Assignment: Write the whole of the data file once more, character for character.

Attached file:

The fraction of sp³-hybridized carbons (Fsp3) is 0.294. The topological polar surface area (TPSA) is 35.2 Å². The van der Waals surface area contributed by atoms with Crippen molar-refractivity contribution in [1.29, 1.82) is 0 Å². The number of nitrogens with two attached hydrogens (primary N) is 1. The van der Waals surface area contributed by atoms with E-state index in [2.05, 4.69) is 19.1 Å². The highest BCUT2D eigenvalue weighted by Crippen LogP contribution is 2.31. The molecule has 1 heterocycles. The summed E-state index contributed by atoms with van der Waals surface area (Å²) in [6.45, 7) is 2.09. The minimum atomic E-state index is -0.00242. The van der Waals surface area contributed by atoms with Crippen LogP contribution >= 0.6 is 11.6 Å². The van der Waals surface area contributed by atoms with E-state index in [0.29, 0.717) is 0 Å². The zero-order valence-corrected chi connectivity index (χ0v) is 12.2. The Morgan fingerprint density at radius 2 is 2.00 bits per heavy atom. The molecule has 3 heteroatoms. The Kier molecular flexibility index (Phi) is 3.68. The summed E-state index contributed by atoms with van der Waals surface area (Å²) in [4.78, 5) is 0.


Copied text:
The fraction of sp³-hybridized carbons (Fsp3) is 0.294. The topological polar surface area (TPSA) is 35.2 Å². The van der Waals surface area contributed by atoms with Crippen molar-refractivity contribution in [1.29, 1.82) is 0 Å². The number of nitrogens with two attached hydrogens (primary N) is 1. The van der Waals surface area contributed by atoms with E-state index in [2.05, 4.69) is 19.1 Å². The highest BCUT2D eigenvalue weighted by Crippen LogP contribution is 2.31. The molecule has 1 heterocycles. The summed E-state index contributed by atoms with van der Waals surface area (Å²) in [6.45, 7) is 2.09. The minimum atomic E-state index is -0.00242. The van der Waals surface area contributed by atoms with Crippen LogP contribution >= 0.6 is 11.6 Å². The van der Waals surface area contributed by atoms with E-state index in [0.29, 0.717) is 0 Å². The zero-order valence-corrected chi connectivity index (χ0v) is 12.2. The Morgan fingerprint density at radius 2 is 2.00 bits per heavy atom. The molecule has 3 heteroatoms. The Kier molecular flexibility index (Phi) is 3.68. The summed E-state index contributed by atoms with van der Waals surface area (Å²) in [4.78, 5) is 0.